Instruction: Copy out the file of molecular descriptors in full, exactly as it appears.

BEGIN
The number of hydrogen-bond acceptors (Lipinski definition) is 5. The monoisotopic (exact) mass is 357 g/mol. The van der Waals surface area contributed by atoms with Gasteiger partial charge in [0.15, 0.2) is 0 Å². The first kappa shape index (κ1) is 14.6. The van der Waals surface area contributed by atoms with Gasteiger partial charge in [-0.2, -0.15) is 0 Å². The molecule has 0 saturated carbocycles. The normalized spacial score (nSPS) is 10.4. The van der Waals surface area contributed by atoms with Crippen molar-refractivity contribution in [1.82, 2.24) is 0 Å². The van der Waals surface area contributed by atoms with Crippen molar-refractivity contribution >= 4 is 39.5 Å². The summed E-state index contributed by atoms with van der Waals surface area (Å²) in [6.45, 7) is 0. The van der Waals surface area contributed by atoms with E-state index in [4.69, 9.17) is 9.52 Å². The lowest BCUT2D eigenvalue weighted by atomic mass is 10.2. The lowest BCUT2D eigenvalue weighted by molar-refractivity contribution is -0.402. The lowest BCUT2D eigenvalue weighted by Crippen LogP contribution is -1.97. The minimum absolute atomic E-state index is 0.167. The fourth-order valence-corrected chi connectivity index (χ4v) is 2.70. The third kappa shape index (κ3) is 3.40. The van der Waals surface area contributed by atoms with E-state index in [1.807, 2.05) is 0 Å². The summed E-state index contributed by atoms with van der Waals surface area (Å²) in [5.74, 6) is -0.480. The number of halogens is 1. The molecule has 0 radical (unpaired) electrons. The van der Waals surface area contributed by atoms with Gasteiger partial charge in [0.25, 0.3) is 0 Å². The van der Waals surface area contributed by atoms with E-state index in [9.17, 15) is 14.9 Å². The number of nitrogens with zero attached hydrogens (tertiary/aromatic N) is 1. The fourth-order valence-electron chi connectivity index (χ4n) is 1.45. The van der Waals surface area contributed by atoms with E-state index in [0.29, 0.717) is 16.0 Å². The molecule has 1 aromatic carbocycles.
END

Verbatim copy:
The number of hydrogen-bond acceptors (Lipinski definition) is 5. The monoisotopic (exact) mass is 357 g/mol. The van der Waals surface area contributed by atoms with Gasteiger partial charge in [0.15, 0.2) is 0 Å². The first kappa shape index (κ1) is 14.6. The van der Waals surface area contributed by atoms with Gasteiger partial charge in [-0.2, -0.15) is 0 Å². The molecule has 0 saturated carbocycles. The normalized spacial score (nSPS) is 10.4. The van der Waals surface area contributed by atoms with Crippen molar-refractivity contribution in [1.82, 2.24) is 0 Å². The van der Waals surface area contributed by atoms with Crippen molar-refractivity contribution >= 4 is 39.5 Å². The summed E-state index contributed by atoms with van der Waals surface area (Å²) in [6.45, 7) is 0. The van der Waals surface area contributed by atoms with E-state index in [4.69, 9.17) is 9.52 Å². The lowest BCUT2D eigenvalue weighted by atomic mass is 10.2. The lowest BCUT2D eigenvalue weighted by molar-refractivity contribution is -0.402. The lowest BCUT2D eigenvalue weighted by Crippen LogP contribution is -1.97. The minimum absolute atomic E-state index is 0.167. The fourth-order valence-corrected chi connectivity index (χ4v) is 2.70. The third kappa shape index (κ3) is 3.40. The van der Waals surface area contributed by atoms with E-state index in [1.807, 2.05) is 0 Å². The summed E-state index contributed by atoms with van der Waals surface area (Å²) in [5.74, 6) is -0.480. The number of halogens is 1. The molecule has 0 radical (unpaired) electrons. The van der Waals surface area contributed by atoms with Gasteiger partial charge in [0.25, 0.3) is 0 Å². The van der Waals surface area contributed by atoms with E-state index in [9.17, 15) is 14.9 Å². The number of nitrogens with zero attached hydrogens (tertiary/aromatic N) is 1. The fourth-order valence-electron chi connectivity index (χ4n) is 1.45. The van der Waals surface area contributed by atoms with E-state index in [0.29, 0.717) is 16.0 Å². The molecule has 1 aromatic carbocycles.